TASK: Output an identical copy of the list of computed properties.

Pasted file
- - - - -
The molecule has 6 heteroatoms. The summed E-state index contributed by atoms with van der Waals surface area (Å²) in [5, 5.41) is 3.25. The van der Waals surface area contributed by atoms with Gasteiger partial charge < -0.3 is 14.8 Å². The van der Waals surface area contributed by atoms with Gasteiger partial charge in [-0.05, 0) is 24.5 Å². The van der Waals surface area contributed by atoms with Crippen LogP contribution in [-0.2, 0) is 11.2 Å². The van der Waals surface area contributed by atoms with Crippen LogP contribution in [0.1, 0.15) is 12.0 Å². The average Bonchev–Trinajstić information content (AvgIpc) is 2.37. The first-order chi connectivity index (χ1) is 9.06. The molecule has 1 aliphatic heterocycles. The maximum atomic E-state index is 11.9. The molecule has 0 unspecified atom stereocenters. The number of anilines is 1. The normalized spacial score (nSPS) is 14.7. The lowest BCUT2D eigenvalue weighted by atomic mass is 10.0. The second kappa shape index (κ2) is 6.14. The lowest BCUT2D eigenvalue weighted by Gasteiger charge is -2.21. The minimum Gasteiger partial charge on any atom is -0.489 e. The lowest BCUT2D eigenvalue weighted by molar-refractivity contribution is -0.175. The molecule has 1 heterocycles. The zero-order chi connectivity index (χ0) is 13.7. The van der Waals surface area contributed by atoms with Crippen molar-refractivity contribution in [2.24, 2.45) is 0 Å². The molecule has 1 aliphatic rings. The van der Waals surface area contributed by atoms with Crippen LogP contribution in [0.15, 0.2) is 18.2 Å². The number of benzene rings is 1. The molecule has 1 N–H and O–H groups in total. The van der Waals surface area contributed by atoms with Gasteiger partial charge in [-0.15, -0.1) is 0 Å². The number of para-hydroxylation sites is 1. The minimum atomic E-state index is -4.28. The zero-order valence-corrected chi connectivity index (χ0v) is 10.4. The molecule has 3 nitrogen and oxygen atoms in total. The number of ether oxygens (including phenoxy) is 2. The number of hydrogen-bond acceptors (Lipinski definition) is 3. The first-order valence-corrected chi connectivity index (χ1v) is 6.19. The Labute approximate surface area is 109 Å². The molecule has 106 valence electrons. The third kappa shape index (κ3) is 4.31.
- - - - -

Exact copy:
The molecule has 6 heteroatoms. The summed E-state index contributed by atoms with van der Waals surface area (Å²) in [5, 5.41) is 3.25. The van der Waals surface area contributed by atoms with Gasteiger partial charge < -0.3 is 14.8 Å². The van der Waals surface area contributed by atoms with Gasteiger partial charge in [-0.05, 0) is 24.5 Å². The van der Waals surface area contributed by atoms with Crippen LogP contribution in [-0.2, 0) is 11.2 Å². The van der Waals surface area contributed by atoms with Crippen LogP contribution in [0.1, 0.15) is 12.0 Å². The average Bonchev–Trinajstić information content (AvgIpc) is 2.37. The first-order chi connectivity index (χ1) is 9.06. The molecule has 1 aliphatic heterocycles. The maximum atomic E-state index is 11.9. The molecule has 0 unspecified atom stereocenters. The number of anilines is 1. The normalized spacial score (nSPS) is 14.7. The lowest BCUT2D eigenvalue weighted by atomic mass is 10.0. The second kappa shape index (κ2) is 6.14. The lowest BCUT2D eigenvalue weighted by Gasteiger charge is -2.21. The minimum Gasteiger partial charge on any atom is -0.489 e. The lowest BCUT2D eigenvalue weighted by molar-refractivity contribution is -0.175. The molecule has 1 heterocycles. The zero-order chi connectivity index (χ0) is 13.7. The van der Waals surface area contributed by atoms with Crippen molar-refractivity contribution in [2.24, 2.45) is 0 Å². The molecule has 1 aliphatic rings. The van der Waals surface area contributed by atoms with Crippen LogP contribution in [0.15, 0.2) is 18.2 Å². The number of benzene rings is 1. The molecule has 1 N–H and O–H groups in total. The van der Waals surface area contributed by atoms with Gasteiger partial charge in [-0.15, -0.1) is 0 Å². The number of para-hydroxylation sites is 1. The minimum atomic E-state index is -4.28. The zero-order valence-corrected chi connectivity index (χ0v) is 10.4. The molecule has 3 nitrogen and oxygen atoms in total. The number of ether oxygens (including phenoxy) is 2. The number of hydrogen-bond acceptors (Lipinski definition) is 3. The first-order valence-corrected chi connectivity index (χ1v) is 6.19. The Labute approximate surface area is 109 Å². The molecule has 106 valence electrons. The third kappa shape index (κ3) is 4.31.